Baseball is full of platitudes. Play the right way. Speed never slumps. Pitching wins titles. Pound the zone. Much of the work done by sabermagicians is centered on testing those platitudes. And many times their research shows us that there are many different ways to play, that speed does slump, and that you need offense to win titles, too. Just because it’s been said for decades doesn’t make it true.
Then again, there are platitudes that are shown to be true. “Get strike one” might be one of them.
Nathaniel Stoltz over at Beyond the Box Score is looking towards creating a defense-independent pitching number using per-pitch and zone numbers right now. In other words, he’s trying to take the results from something like “strikeout rate” down into the components of strikeout rate — things like swinging strike rate, and zone percentage. It’s possible he could be better served by correlating his work to runs allowed instead of another secondary metric, but he’s on a mission.
If you’ve been following along, you know that there’s a possibility that the swinging strikeout is more important for forecasting future strikeouts than the called strikeout. This could improve our current understanding of pitching estimators. So good luck to Stoltz.
What I found interesting for our purposes was the fact that, of all the possible pitcher peripherals related to control that he could have used, he used first-strike percentage. It correlated well enough with SIERA, but that got me thinking. What if we could create an expected walk rate? That would be interesting to all sorts of baseball fans, and certainly to fantasy freaks.
There aren’t a ton of peripherals at our disposal if we were going to suss out the truth in a pitcher’s current walk rate. The two that came to mind immediately were zone percentage and first strike percentage, thanks to the original article. So I ran some correlations trying to figure out how these related to a pitcher’s walk rate.
The answer? Zone percentage isn’t great — perhaps because great pitchers can get swinging strikes on balls that aren’t in the zone to begin with, turning a ball into a strike — but first strike percentage is great. It explains almost half of the variance in walk rate! I didn’t make it all the way to an expected walk rate, but I did identify the situations that should result in a good walk rate: a high first-strike rate, and if you have a low zone percentage, a low contact rate and high o-swing percentage.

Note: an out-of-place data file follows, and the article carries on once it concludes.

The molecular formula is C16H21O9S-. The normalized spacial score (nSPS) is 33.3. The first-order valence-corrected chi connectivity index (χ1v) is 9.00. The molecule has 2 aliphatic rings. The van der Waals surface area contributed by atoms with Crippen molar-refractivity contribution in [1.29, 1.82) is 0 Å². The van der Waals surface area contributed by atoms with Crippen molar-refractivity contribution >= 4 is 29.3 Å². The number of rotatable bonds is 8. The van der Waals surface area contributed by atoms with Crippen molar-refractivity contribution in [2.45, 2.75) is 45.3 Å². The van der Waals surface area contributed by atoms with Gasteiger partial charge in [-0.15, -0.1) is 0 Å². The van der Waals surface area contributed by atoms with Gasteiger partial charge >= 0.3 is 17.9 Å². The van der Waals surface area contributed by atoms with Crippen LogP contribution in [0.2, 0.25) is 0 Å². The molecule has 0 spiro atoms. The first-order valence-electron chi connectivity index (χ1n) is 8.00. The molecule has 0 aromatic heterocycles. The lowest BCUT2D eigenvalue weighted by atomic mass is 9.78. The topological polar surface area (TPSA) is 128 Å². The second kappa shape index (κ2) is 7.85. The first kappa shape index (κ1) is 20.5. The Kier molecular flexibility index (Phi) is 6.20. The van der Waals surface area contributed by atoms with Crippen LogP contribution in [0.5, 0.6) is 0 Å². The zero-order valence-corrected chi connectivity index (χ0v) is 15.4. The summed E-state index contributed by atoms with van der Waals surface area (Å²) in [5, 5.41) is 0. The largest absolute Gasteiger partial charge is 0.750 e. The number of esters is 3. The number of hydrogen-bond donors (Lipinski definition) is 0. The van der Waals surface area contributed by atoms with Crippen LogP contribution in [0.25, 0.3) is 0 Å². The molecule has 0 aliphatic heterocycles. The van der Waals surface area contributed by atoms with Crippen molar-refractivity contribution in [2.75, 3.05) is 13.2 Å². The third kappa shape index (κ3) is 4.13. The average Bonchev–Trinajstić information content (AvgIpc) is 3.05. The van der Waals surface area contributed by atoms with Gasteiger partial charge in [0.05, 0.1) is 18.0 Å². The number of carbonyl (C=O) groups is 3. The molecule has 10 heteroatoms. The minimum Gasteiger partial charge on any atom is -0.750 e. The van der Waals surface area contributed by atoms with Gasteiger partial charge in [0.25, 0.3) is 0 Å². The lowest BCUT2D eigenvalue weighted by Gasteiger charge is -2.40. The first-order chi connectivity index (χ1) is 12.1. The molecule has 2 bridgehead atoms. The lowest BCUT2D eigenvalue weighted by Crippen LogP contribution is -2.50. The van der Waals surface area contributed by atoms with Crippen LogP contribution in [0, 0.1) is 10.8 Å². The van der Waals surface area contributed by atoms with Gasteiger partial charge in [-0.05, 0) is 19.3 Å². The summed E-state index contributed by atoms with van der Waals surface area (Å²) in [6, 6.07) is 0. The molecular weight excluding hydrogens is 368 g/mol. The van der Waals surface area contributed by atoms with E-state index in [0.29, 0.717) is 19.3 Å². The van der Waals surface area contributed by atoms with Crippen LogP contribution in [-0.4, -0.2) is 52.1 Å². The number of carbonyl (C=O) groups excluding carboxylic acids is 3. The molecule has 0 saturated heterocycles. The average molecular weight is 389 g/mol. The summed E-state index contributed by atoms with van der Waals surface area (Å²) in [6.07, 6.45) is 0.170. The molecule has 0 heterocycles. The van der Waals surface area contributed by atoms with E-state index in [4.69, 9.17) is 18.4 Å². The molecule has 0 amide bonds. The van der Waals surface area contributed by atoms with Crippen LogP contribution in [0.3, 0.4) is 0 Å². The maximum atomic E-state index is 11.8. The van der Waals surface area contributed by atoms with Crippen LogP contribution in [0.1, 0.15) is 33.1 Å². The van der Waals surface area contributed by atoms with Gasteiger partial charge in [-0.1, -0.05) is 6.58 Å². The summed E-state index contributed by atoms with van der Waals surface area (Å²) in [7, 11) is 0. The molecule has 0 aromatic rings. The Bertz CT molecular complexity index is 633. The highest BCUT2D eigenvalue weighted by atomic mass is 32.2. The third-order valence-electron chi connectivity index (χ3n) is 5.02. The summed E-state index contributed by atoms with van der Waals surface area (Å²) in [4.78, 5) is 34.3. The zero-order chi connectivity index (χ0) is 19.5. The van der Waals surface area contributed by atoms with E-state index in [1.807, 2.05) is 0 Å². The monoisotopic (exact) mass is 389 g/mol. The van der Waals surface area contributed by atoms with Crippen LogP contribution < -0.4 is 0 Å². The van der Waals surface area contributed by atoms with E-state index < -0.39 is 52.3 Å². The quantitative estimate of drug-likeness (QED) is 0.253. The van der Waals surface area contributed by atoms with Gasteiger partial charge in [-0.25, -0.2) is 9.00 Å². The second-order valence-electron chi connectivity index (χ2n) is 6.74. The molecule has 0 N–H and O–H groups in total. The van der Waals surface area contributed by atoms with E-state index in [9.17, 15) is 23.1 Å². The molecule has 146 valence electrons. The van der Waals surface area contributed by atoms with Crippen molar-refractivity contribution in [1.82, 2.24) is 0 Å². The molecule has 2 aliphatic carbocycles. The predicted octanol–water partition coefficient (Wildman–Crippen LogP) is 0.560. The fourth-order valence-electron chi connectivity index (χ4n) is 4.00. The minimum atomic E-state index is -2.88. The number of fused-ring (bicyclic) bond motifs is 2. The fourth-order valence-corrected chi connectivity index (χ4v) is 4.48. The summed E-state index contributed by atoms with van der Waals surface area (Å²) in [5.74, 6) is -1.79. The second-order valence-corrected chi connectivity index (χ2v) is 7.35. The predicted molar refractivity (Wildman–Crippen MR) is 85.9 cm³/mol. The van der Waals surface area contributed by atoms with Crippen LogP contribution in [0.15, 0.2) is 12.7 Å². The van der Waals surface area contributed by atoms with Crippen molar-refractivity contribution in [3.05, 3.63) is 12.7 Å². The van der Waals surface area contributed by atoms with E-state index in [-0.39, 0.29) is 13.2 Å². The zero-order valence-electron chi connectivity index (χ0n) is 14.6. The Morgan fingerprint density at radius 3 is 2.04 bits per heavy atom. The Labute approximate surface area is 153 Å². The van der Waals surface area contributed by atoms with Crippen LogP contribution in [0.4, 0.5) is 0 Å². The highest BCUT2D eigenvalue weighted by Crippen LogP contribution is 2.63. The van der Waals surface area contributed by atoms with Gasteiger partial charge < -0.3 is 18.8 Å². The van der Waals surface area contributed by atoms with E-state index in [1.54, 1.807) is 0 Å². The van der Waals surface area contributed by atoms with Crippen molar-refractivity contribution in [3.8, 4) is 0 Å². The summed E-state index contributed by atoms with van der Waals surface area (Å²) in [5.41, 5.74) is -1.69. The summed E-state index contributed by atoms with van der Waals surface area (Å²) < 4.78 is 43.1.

Yes, those describe ‘good pitching.’ But we proved a platitude, so of course we were going to come full circle in some way.
Let’s make this roto-relevant. Are there any pitchers that satisfy those conditions this year but still have a bad walk rate? Perhaps they could improve that peripheral and be more useful in the future. Here’s a list of all the players with a walk rate above eight percent and a first-strike percentage above 59.5%. League averages are listed last.
|Name||BB%||F-Strike%||Zone% (pfx)||O-Swing% (pfx)||Contact% (pfx)|
Using first-strike percentage alone, Matt Moore and Erik Bedard leap out from the list. They’re a full ten percent better than league average at getting strike one, and we’ve seen how important that is. If only Matt Moore got more swings at pitches outside the zone, he’d be perfect for this analysis. As is, he has a really nice contact rate, an above-average zone percentage, and gets strike one. He’s a great candidate for a better walk rate in the future.
Trevor Cahill actually satisfies all of the requirements. It’s been since his rookie season since he’s had a better-than-average walk rate, but right now, he’s getting strike one and whiffs at pitches outside the zone. Maybe that walk rate will improve as we go forward, too.
Some of these pitchers satisfy the requirements, but it’s hard to see them improving much more than they already have. Perhaps it’s the fact that Jeff Samardzija is doing these things that has lead to his current walk rate — he used to put up walk rates that were much, much worse. You might say the same about some of the other pitchers who already have a walk rate close to the league average. How much better is Chad Billingsley going to get, for example. You do still have to consider a pitchers’ previous walk rate (Matt Moore’s were excellent in the minor leagues, just saying).
And even though he didn’t make the list, it’s worth mentioning that Tim Lincecum is pretty close to having the right numbers to suggest his walk rate could improve — he’s walking a career-worst 11.9% of the batters he’s faced, and he has a slightly below-average first-strike rate (58.9%), but his o-swing % is great (29.9%) and batters are still failing to make contact (73.6%).
This research has not yet resulted in an expected walk rate. But that doesn’t mean we can’t remember the importance of strike one when we’re looking at pitchers struggling with a bad walk rate. After all, you probably hear about it all the time on your local sportscast.